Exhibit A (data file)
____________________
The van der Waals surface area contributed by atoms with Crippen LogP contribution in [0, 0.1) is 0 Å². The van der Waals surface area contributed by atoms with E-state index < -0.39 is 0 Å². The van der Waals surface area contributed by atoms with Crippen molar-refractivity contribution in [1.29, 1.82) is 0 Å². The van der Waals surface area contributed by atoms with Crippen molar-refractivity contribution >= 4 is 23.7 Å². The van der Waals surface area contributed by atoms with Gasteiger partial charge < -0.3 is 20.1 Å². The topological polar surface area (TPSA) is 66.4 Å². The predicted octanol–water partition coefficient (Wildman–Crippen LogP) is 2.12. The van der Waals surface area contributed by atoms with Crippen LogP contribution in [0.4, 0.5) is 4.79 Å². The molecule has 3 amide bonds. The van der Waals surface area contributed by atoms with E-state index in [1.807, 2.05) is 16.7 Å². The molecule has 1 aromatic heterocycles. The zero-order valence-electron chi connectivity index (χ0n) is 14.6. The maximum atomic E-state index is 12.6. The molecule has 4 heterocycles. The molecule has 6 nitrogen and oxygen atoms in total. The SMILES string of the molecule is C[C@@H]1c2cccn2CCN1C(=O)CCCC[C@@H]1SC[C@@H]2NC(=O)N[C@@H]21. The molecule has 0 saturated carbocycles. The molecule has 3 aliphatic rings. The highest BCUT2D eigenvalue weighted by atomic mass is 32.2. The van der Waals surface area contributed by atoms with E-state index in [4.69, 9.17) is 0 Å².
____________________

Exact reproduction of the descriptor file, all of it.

The van der Waals surface area contributed by atoms with Crippen LogP contribution in [0, 0.1) is 0 Å². The van der Waals surface area contributed by atoms with E-state index < -0.39 is 0 Å². The van der Waals surface area contributed by atoms with Crippen molar-refractivity contribution in [1.29, 1.82) is 0 Å². The van der Waals surface area contributed by atoms with Crippen molar-refractivity contribution >= 4 is 23.7 Å². The van der Waals surface area contributed by atoms with Gasteiger partial charge < -0.3 is 20.1 Å². The topological polar surface area (TPSA) is 66.4 Å². The predicted octanol–water partition coefficient (Wildman–Crippen LogP) is 2.12. The van der Waals surface area contributed by atoms with Crippen LogP contribution in [0.4, 0.5) is 4.79 Å². The molecule has 3 amide bonds. The van der Waals surface area contributed by atoms with E-state index in [1.807, 2.05) is 16.7 Å². The molecule has 1 aromatic heterocycles. The zero-order valence-electron chi connectivity index (χ0n) is 14.6. The maximum atomic E-state index is 12.6. The molecule has 4 heterocycles. The molecule has 6 nitrogen and oxygen atoms in total. The SMILES string of the molecule is C[C@@H]1c2cccn2CCN1C(=O)CCCC[C@@H]1SC[C@@H]2NC(=O)N[C@@H]21. The molecule has 0 saturated carbocycles. The molecule has 3 aliphatic rings. The highest BCUT2D eigenvalue weighted by atomic mass is 32.2. The van der Waals surface area contributed by atoms with E-state index in [4.69, 9.17) is 0 Å².